The creation of Red Step Press is a story of connections.
Lindsy O'Brien met Aaron Brown on the University of Wisconsin-Superior campus in 2003 when the two took the same creative writing class. Over the years their friendship morphed into a business that catapulted him to the title of book author and her to the ownership of an independent publishing company, Red Step Press.
O'Brien, who lives in Superior, had toyed with the idea of opening a publishing company for years. An employee of Barnes & Noble in Duluth for more than seven years, she had always been intrigued by the local books section. And she had watched the "mass exodus" of classmates after graduation.
"I want to make people feel like they can stay," O'Brien said. Even in a small town, she said, people can do the extraordinary.
Meanwhile, up on the Iron Range, Brown was turning out columns for the Hibbing Daily Tribune and local radio station KAXE as well as teaching at the community college.
A fifth-generation Iron Ranger, he wanted to write something lasting for his three sons.
"He told me about his book idea," O'Brien said, and that gave her the push she needed to open Red Step Press.
"The theme of my company is people who stay in small towns, small cities and make a difference," O'Brien said.
The part-time business, based in Duluth, consists of a computer and phone.
"You don't need to have an office," O'Brien said. "You don't need to have a book printer."
What you do need, she said, is a great project.
Oh, and about $200 to create the business -- file a tax number, tax ID and business name, then run a legal ad two times in the area newspaper. Plus plenty of on-the-job training.
"You learn what you have to learn to make it work," O'Brien said. Editing, marketing, distribution, finding a cover design, choosing a printing company, even designing a Web site were all part of the job description. Some weeks, O'Brien put in up to 60 hours on the project. These days, she spends about two hours a day boxing and sending books.
While most publishers get complete manuscripts ready for editing, O'Brien had a hand in determining what essays would be in the book. Her sister, Kelly, a UWS graduate, took pictures for the publication. Another UWS alum and graphic artist, Christie Culliton, created the front cover.
The result was "Overburden: Modern Life on the Iron Range," a compilation of essays of Brown.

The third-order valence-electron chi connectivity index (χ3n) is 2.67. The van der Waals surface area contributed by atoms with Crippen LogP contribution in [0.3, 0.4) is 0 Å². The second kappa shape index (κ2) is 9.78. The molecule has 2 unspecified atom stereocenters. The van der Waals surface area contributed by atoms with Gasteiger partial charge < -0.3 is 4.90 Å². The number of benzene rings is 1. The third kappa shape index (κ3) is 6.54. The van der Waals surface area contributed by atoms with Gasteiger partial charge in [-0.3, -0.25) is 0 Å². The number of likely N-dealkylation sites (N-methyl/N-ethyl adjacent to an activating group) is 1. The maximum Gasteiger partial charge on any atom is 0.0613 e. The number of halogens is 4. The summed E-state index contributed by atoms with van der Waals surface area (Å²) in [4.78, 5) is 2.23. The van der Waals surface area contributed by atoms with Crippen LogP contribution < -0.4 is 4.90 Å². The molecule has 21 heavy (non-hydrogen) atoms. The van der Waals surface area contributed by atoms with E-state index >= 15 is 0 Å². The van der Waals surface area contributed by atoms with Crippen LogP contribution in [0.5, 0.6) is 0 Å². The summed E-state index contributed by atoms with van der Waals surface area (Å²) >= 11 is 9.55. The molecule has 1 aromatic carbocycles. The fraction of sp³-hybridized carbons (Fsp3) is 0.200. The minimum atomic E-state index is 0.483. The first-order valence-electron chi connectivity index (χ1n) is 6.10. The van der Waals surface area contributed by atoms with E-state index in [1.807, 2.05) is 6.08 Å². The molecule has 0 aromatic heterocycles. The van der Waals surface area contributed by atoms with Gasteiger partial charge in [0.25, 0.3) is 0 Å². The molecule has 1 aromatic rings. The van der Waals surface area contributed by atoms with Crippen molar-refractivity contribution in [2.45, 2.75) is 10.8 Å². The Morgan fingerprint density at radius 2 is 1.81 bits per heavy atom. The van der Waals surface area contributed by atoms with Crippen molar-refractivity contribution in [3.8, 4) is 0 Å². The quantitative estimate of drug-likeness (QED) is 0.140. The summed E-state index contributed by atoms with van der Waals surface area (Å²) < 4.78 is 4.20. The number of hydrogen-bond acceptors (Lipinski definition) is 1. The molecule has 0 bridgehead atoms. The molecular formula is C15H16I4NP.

"It's a really substantial book" with great depth, said Barton Sutter, author and UWS English professor. Pieces range from the personal to the historical, with an eye toward the humor in situations.
"I don't know how many voices of this type have been heard," Sutter said. "People need to see their own identity and their own history reflected back at them. That is one of the reasons why art exists."
For Brown, the book is about home.
"Beyond that, it's about being a young adult in a place with a rich history, a place that's on the brink of change," he said. "You have the option of staying. You can do what fits your life."
While pulling together old articles and penning new ones for the piece, he and his wife welcomed twin sons into the world.
"The result, I think, is better," Brown said. "It now reflects the busiest time of my life."
And his need to pass his legacy down to the next generation.
"You're part of a chain," he said. "Part of something that came before."
Three signed copies of "Overburden" sit in Brown's home, waiting to be passed to his sons -- Henry, Douglas and George. For everyone else, the wait for the book ended with its official release Tuesday. Copies are available at Barnes & Noble as well as most bookstores in Duluth and on the Iron Range. The marketing push continues with a book signing event from 5-7 p.m. Thursday at Howard Street Booksellers in Hibbing. A November event is also planned at Barnes & Noble in Duluth.
"It's been a long process, but it's really been a lot of fun," O'Brien said. And it helped to have an author who is a friend.
"We were both out for each other's best interests," she said. "I want him to be successful; he wants me to be successful."
Every connection along the way was important, O'Brien said, especially the many ties to UWS.
"I find good writers here," Sutter said, yet "in 20 years of teaching, only one of my students has gone on to publish a book."
At the same time, another launched a business.
"I think that's a wonderful story," Sutter said.